Isabelle Lord | Journaliste
With the holidays in full swing, many of us are in a giving mood and are focused on getting all our shopping done in time. And it can be easy to let our guard down. But that's when we need to be most vigilant, because this is the busiest time of year for fraud artists.
To keep you from being a scam victim, Stéphanie Gohier-Coulombe, a fraud prevention expert at Desjardins, gives you her list of the top 5 holiday scams:
1. Order confirmation email
Nothing unusual about receiving order confirmation emails, right? And if you've placed any recent orders, you'll want to make sure they're received by December 25! "Fraudsters feed on that sense of urgency by sending fake emails asking you to click to confirm your order. Before you do and provide valuable information, you have to ask yourself if it's the right company that's contacting you."
2. Call from a financial institution
With more card transactions being made, financial institutions do more checks during the holiday season. Scammers will take advantage of that fact and try to steal your personal information by saying they want to confirm a recent purchase. "Financial institutions contact their clients to confirm account transactions. They don't need to confirm your identity to do that. After all, they're the ones calling you!"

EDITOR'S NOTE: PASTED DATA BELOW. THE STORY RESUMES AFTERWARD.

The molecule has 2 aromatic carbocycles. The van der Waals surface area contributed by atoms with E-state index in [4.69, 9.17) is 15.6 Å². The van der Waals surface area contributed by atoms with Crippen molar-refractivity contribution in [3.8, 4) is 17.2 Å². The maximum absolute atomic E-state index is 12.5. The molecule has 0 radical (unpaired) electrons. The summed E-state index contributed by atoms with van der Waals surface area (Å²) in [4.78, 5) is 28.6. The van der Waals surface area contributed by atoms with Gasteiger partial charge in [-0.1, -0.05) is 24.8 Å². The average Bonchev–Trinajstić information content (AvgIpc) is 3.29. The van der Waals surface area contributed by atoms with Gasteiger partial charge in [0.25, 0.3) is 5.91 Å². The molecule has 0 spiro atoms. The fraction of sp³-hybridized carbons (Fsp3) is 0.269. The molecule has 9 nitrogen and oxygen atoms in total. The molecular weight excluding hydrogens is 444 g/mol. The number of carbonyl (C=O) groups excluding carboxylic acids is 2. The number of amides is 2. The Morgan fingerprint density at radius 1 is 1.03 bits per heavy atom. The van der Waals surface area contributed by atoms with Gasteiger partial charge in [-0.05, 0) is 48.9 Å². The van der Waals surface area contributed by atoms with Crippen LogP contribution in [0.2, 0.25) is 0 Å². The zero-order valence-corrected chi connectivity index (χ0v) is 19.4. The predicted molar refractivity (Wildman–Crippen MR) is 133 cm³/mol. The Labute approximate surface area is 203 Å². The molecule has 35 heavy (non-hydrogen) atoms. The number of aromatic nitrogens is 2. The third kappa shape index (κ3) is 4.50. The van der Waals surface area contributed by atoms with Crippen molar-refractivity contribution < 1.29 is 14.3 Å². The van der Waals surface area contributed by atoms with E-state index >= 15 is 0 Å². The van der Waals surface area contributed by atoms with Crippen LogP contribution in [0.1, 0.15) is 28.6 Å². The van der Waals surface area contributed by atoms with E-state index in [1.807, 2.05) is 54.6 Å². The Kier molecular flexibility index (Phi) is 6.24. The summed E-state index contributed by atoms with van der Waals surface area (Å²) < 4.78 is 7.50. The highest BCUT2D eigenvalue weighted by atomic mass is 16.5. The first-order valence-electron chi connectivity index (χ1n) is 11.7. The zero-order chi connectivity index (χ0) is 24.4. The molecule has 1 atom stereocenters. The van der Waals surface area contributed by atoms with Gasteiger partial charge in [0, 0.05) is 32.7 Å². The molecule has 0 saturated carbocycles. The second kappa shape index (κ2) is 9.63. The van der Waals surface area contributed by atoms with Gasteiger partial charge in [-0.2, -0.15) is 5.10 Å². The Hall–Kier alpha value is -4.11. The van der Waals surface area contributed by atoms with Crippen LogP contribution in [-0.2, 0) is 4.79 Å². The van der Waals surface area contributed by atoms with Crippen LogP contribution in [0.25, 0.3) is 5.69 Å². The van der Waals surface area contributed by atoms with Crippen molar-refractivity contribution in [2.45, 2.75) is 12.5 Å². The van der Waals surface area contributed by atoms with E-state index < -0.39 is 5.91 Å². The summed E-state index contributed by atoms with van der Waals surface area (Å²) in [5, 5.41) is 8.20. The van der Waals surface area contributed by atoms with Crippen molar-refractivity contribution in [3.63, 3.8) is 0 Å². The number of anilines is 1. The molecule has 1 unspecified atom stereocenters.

Now that e-cards have replaced the traditional--and harmless--holiday greetings, "scareware" can be only a mouse click away! The goal is to get your personal information and take control of your device. How to avoid it? Gohier-Coulombe says to verify the source. "Do you know this person? Is it written in your language?"
4. Holiday apps
Scareware can be lurking in all kinds of apps. Before downloading a holiday game or the top 100 holiday hits, always read users' comments and check the access permissions. Does the app really need to access your contacts?
5. Charitable donations
Fraud artists will take advantage of your increased generosity at this festive time of year. "Before making a donation, check if it's a legitimate charity. I'm sure there are enough people on your gift list--you don't need to add any scammers!" says Gohier-Coulombe.